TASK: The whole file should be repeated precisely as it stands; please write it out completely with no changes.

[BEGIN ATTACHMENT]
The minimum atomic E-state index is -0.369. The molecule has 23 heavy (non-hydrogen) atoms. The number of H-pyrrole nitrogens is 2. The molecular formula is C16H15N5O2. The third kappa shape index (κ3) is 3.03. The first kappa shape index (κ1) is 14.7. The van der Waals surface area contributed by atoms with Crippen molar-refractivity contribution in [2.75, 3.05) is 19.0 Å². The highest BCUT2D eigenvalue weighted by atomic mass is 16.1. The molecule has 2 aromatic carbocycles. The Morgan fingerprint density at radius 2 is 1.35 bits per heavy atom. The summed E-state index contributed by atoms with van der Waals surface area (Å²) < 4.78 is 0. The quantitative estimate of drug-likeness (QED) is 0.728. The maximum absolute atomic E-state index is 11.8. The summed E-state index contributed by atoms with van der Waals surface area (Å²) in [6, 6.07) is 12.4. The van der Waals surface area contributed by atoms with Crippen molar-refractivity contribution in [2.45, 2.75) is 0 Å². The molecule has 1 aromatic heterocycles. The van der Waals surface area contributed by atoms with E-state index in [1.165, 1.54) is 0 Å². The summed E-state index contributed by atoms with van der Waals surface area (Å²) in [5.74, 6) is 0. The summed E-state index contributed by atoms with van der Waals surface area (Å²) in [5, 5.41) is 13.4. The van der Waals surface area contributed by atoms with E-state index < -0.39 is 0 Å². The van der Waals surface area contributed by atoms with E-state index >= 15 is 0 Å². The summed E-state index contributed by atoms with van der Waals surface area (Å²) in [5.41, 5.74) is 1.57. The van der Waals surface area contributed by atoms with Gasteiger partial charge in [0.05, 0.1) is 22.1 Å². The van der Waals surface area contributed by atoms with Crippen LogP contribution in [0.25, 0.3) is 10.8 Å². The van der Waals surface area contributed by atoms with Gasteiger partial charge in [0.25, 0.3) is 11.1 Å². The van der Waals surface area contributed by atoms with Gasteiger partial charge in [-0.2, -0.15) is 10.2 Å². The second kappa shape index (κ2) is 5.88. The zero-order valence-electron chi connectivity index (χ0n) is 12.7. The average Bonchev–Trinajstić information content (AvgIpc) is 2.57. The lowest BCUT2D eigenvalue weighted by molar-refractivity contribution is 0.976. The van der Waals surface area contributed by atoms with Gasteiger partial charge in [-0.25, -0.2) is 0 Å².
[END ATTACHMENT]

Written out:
The minimum atomic E-state index is -0.369. The molecule has 23 heavy (non-hydrogen) atoms. The number of H-pyrrole nitrogens is 2. The molecular formula is C16H15N5O2. The third kappa shape index (κ3) is 3.03. The first kappa shape index (κ1) is 14.7. The van der Waals surface area contributed by atoms with Crippen molar-refractivity contribution in [2.75, 3.05) is 19.0 Å². The highest BCUT2D eigenvalue weighted by atomic mass is 16.1. The molecule has 2 aromatic carbocycles. The Morgan fingerprint density at radius 2 is 1.35 bits per heavy atom. The summed E-state index contributed by atoms with van der Waals surface area (Å²) < 4.78 is 0. The quantitative estimate of drug-likeness (QED) is 0.728. The maximum absolute atomic E-state index is 11.8. The summed E-state index contributed by atoms with van der Waals surface area (Å²) in [6, 6.07) is 12.4. The van der Waals surface area contributed by atoms with Crippen molar-refractivity contribution in [2.45, 2.75) is 0 Å². The molecule has 1 aromatic heterocycles. The van der Waals surface area contributed by atoms with E-state index in [1.165, 1.54) is 0 Å². The summed E-state index contributed by atoms with van der Waals surface area (Å²) in [5.74, 6) is 0. The summed E-state index contributed by atoms with van der Waals surface area (Å²) in [5, 5.41) is 13.4. The van der Waals surface area contributed by atoms with E-state index < -0.39 is 0 Å². The van der Waals surface area contributed by atoms with E-state index >= 15 is 0 Å². The summed E-state index contributed by atoms with van der Waals surface area (Å²) in [5.41, 5.74) is 1.57. The van der Waals surface area contributed by atoms with Gasteiger partial charge in [0.05, 0.1) is 22.1 Å². The van der Waals surface area contributed by atoms with Crippen LogP contribution in [0.25, 0.3) is 10.8 Å². The van der Waals surface area contributed by atoms with Gasteiger partial charge in [0.25, 0.3) is 11.1 Å². The van der Waals surface area contributed by atoms with Gasteiger partial charge in [-0.2, -0.15) is 10.2 Å². The second kappa shape index (κ2) is 5.88. The zero-order valence-electron chi connectivity index (χ0n) is 12.7. The average Bonchev–Trinajstić information content (AvgIpc) is 2.57. The lowest BCUT2D eigenvalue weighted by molar-refractivity contribution is 0.976. The van der Waals surface area contributed by atoms with Gasteiger partial charge in [-0.25, -0.2) is 0 Å².